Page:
The first petition is that God’s name is hallowed. Hallow is not a word we use much. So a legitimate question may be, what does it mean to hallow God’s name? Hallow means to honor as holy. So our petition is that we and the whole world honor God’s name as holy. Well, what does that mean? The first and most obvious is to not use God’s name in a crass and obscene manner. There is hardly any movie or television show that does not use God’s name as a curse word. They would not dare mention the name of Allaha, Momamuhda, Buddha, or any other false God or prophet. That might offend someone. They do not care rather they offend a holy God. It is the name of our Lord Jesus Christ and the Father they abuse and slander. Yet it is so common we hardly notice.
But that is not the only way we abuse the name of God. Those who claim to speak in His name, blaspheme it. Whenever you tell someone “God told me to tell you something.” You blaspheme the name of the Lord. The very first petition is requesting God’s help in honoring His name as Holy. Hallowing His name means to give God the deepest veneration.
But that does not answer how can we honor God’s name? We honor God’s name by obeying His commands. We honor God through praise and worship.
The second petition is asking for God’s Kingdom to come. Here we ask that the Father remove anything that may hinder men from submitting to His dominion. And that He leads them to a holy life.
God accomplishes this by the power of the Spirit through the preaching of the word. So we pray that God would exert His power, both by the Word and by the Spirit.
The third petition is that God’s will be done here on earth as it is in heaven. If the petition was only that God’s will be done. it would be a non-sense petition. God does accomplish His will. There is no other option. But the petition is God will be done like it is in heaven.
Men oppose God. Men try to overturn God’s will. But Christ commands us to pray that everyone submits and obeys without opposition or reluctance. “As in heaven.” The angels are always ready to execute God’s commands.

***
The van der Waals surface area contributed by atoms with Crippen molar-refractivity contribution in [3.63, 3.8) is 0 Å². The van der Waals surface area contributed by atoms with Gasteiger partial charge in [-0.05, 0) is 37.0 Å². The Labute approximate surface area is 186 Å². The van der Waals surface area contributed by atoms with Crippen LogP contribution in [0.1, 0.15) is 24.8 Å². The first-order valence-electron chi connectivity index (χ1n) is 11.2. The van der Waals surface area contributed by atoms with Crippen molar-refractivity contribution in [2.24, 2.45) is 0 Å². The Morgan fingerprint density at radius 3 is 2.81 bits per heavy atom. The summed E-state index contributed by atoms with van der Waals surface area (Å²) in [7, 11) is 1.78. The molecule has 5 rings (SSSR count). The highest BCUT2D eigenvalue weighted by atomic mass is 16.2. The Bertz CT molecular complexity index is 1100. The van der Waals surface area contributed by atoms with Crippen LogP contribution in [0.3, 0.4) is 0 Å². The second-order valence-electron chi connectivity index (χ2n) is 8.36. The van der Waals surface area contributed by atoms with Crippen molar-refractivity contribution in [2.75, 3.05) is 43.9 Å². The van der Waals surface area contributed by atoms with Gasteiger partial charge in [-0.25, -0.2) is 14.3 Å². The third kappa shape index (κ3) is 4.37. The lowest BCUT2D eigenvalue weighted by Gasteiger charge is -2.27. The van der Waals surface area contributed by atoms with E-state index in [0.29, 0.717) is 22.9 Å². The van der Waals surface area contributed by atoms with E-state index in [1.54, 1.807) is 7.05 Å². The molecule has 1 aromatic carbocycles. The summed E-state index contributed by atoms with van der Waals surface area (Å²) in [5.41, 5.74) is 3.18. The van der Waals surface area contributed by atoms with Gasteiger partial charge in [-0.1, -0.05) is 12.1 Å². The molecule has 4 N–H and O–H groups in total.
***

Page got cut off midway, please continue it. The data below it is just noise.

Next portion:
The fourth petition is a request for our daily bread. The first three petitions were for God’s glory. The last three are for ourselves. We should always remember that is the order and priority. We are to seek God’s glory first. Then we are to pray for our salvation and welfare. Our salvation and welfare are for God’s glory.
Daily bread means daily, necessary, future, or tomorrow’s bread. Some have understood this as a three-fold meaning. First the reference to the bread at the Lord’s table. Second, symbolizing life in the coming kingdom. Third, it is a request for the provision of our daily physical needs.
But I believe the plainest and most ordinary view is the best one. It is a request that God provides for our physical needs and sustains our physical life. A prayer that ignored our physical needs would be incomplete. Several passages tell us to throw all our cares on Him. (Psalm 84:11; Philippians 4:6; 1John 5:14-15)
Here we are not only to ask for food but that God supplies all we need for this present life.
The fifth petition is a request for forgiveness of sin. The last two petitions deal with eternal salvation.
Christ has offered a free reconciliation by not counting our sins against us. (2Corinthians 5:19). He promised the Spirit will engrave the law on our hearts. And he commands us to ask for forgiveness.
Christ refers to our sins as debts. That is because we owe duty and honor to God. When we sin we steal that glory and honor from God. So we have a debt. It is a debt we cannot repay. So we need that debt forgiven. Paul outlined this in Romans “the whole world may be held accountable to God.” (Romans 3:19)
Our forgiving our debtors does not refer to those who owe money or anything else. It refers to those indebted to us because of offenses they have committed against us.
No one can presume to approach God while harboring resentment to others. We can not ask for forgiveness while resenting others. Do not get confused. God’s mercy and forgiveness are not dependent on our forgiving others. Rather Christ commands us to forgive others.
Christ told His disciples if we forgive, the Father will forgive us. But if we don’t forgive the Father will not forgive our debts. This sounds like the Father’s forgiveness is conditional. It sounds like our salvation is dependant on our work. If we take this in isolation that would be a valid conclusion. But that disagrees with the reset of scripture. e.g. (Romans 3:24,28;5:1; 2 corinthians 3:18; Hebrews 2:10 et.al.)
Christ did not mention this to point to the cause of our regeneration. It is the result of our regeneration. He only reminds us of what our reaction ought to be towards others. If we desire to reconciliation with God we must reconcile with our fellow men.
The sixth petition is to not be led into temptation. We should not trust ourselves. We must rely on God to maintain our salvation. Salvation is through Christ alone. And our sanctification is through Christ alone. We do not earn it nor maintain it. We must trust in God’s mercy and grace. The Father will test us to bring about our sanctification (1 Chronicles 29:17; Psalms 7:9;11:4 2 Corinthians 8:1-2). But we are not tested beyond our capacity (1 Corinthians 10:13)
In this petition, we show we are conscious of our own weakness. We know we need God’s protection.
Temptation refers to any type of trial. We experience temptation in both adversity and prosperity. Each is an occasion for self-reliance. Christ is not asking that we pray God removes all temptations. Wicked emotions are part of our daily life. Everyone is tempted by their own lust. (James 1:14) We are to ask that the Lord does not allow us to fall, or we become overwhelmed, by temptations.